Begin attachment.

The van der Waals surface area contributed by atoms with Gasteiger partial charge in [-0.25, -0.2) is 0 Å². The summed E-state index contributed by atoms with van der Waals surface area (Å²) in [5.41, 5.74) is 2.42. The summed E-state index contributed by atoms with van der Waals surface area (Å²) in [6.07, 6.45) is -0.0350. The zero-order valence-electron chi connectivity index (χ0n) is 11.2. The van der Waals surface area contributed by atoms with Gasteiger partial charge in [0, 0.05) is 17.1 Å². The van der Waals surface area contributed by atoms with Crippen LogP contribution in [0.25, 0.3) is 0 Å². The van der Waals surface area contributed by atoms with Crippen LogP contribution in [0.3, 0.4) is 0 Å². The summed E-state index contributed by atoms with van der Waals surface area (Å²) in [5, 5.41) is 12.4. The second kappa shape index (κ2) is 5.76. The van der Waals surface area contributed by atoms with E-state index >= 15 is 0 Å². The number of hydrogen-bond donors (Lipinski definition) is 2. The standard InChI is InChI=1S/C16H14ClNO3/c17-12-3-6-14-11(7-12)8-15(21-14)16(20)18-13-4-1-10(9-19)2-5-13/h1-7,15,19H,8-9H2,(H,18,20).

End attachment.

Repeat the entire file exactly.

The van der Waals surface area contributed by atoms with Gasteiger partial charge in [-0.25, -0.2) is 0 Å². The summed E-state index contributed by atoms with van der Waals surface area (Å²) in [5.41, 5.74) is 2.42. The summed E-state index contributed by atoms with van der Waals surface area (Å²) in [6.07, 6.45) is -0.0350. The zero-order valence-electron chi connectivity index (χ0n) is 11.2. The van der Waals surface area contributed by atoms with Gasteiger partial charge in [0, 0.05) is 17.1 Å². The van der Waals surface area contributed by atoms with Crippen LogP contribution in [0.25, 0.3) is 0 Å². The van der Waals surface area contributed by atoms with Crippen LogP contribution in [0.3, 0.4) is 0 Å². The summed E-state index contributed by atoms with van der Waals surface area (Å²) in [5, 5.41) is 12.4. The second kappa shape index (κ2) is 5.76. The van der Waals surface area contributed by atoms with E-state index >= 15 is 0 Å². The number of hydrogen-bond donors (Lipinski definition) is 2. The standard InChI is InChI=1S/C16H14ClNO3/c17-12-3-6-14-11(7-12)8-15(21-14)16(20)18-13-4-1-10(9-19)2-5-13/h1-7,15,19H,8-9H2,(H,18,20).